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Mystery behind ‘dripping candle wax’ disease that affects just 400 people worldwide is cracked

The mystery behind the ‘dripping candle wax’ bone disease has been cracked in an ‘exciting’ study.

Scientists found the genetic mutations behind the rare disorder, known as melorheostosis, only occur in affected bones and do no spread elsewhere in the body, which goes against previous beliefs.

Researchers hope their findings could pave the way for a new treatment for the approximate 400 melorheostosis sufferers worldwide.

Study author Dr Timothy Bhattacharyya, from the National Institutes of Health, Maryland, said: ‘The prospect that we could somehow harness this pathway in the future is so exciting.’ 

Melorheostosis leads to excessive bone formation that resembles dripping candle wax on X-rays and can cause patients to endure agonising pain, bone deformities and restricted movement. 

Dr Bhattacharyya explained: ‘Most adults have the problem of weakening bones as they grow older.

‘These patients have the opposite problem as some of their bones are rock hard and still growing.’ 

X-ray shows a patient’s right shinbone with the classic dripping candle-wax appearance

Image shows a patient suffering from melorheostosis in the lower half of his right leg

Image shows a patient suffering from melorheostosis in the lower half of his right leg


Melorheostosis is a rare skeletal deformity that causes bones to become overly thick and dense. 

There are around 400 known cases worldwide. 

Melorheostosis tends to be limited to just one limb. 

The condition can cause pain, limb stiffness, restricted movement or stunted growth. 

Pain can vary from dull to penetrating and tends to worsen with activity. 

Limited movement generally only occurs if a patient’s joints are affected. 

Melorheostosis is thought to occur during foetal development, however, symptoms often do not become clear until late childhood or early adulthood.

Evidence suggests its cause may be genetic.

Treatment focuses on managing pain.

Surgery may benefit bone deformity and any surrounding hardened soft tissues.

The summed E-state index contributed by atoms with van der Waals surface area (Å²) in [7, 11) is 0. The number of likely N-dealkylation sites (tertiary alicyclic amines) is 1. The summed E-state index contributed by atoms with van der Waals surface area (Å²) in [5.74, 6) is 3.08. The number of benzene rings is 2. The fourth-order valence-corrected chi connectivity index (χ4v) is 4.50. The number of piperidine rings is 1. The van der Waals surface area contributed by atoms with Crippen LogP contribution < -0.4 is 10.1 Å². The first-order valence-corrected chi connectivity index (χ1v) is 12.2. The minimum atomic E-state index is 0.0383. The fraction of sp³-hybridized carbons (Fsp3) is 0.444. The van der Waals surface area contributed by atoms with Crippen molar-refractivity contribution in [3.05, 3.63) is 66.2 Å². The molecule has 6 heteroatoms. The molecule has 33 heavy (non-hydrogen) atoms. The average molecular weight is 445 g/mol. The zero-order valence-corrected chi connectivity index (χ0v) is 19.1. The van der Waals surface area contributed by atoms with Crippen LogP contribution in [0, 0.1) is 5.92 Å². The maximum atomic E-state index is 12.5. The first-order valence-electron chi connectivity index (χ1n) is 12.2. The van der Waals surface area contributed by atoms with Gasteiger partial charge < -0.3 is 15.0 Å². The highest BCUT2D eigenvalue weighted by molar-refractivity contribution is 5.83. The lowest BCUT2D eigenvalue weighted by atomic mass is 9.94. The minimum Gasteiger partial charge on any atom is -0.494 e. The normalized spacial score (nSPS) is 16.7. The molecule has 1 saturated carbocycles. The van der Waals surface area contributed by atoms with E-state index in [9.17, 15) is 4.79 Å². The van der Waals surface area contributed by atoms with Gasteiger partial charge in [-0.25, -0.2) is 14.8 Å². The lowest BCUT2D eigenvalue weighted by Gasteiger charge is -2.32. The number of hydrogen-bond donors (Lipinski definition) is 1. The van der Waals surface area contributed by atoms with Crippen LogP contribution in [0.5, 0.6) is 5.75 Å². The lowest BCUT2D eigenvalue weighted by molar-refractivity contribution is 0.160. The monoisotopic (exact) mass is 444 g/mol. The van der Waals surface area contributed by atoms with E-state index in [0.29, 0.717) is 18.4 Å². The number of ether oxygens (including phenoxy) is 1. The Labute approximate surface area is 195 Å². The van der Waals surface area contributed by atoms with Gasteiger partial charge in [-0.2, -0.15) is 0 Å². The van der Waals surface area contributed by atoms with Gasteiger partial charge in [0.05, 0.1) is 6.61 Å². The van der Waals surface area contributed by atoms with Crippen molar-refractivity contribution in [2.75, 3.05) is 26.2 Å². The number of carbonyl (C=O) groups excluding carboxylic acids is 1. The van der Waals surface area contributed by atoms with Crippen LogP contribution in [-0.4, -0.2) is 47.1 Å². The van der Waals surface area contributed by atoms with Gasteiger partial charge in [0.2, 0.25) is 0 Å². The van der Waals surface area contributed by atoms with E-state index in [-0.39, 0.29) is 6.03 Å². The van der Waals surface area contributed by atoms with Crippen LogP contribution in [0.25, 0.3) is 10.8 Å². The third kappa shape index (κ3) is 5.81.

Melorheostosis patients have normal life expediencies. 

Source: Genetic and Rare Diseases Information Center 

Mutations only occur in affected bones  

The researchers analysed 15 unrelated adults with melorheostosis from around the world.

The study’s participants underwent biopsies of both their affected and healthy bones. 

Bones were assessed to determine any genetic mutations.  

Results suggest that eight out of the study’s 15 participants have genetic mutations that affect a specific protein, known as MEK1, in their affected bones only.

This causes abnormal bone growth that does not spread to other parts of the body.  

Study author Dr Joan Marini said: ‘This is an exciting study of a very rare bone disorder that identified the responsible mutation in half of the patients.

‘When we started, we had no preconceived causative pathways, but the participation of the patients has really changed the scientific landscape on this topic. 

‘Further studies on how this pathway works in both normal and mutant bone cells may have broad implications that could benefit a wider population.’ 

The findings were published in the journal Nature Communications. 

Past research suggests boys with asthma are 30 per cent more likely to break a bone (stock)

Past research suggests boys with asthma are 30 per cent more likely to break a bone (stock)

Boys with asthma are 30% more likely to break their bones 

This comes after research released earlier this month suggests asthma increases the risk of bone fractures in boys.

Moderate-to-severe sufferers of the condition, who experience symptoms daily, are 30 per cent more likely to break a bone than those without the inflammatory lung disease, a study found.

Lead author Dr Sharon Brennan-Olsen, from the University of Melbourne, said: ‘Because asthma is an inflammatory disease it can lead to bone loss by interfering with the mechanisms in the bone formation and resorption.’

Girls with asthma are not at a higher risk of fractures, which may be due to them taking part in less risky behaviours, according to the researchers.

The scientists recommend young, male asthma sufferers continue to be active but be aware of the risks.

Around one in 11 children in the UK have asthma.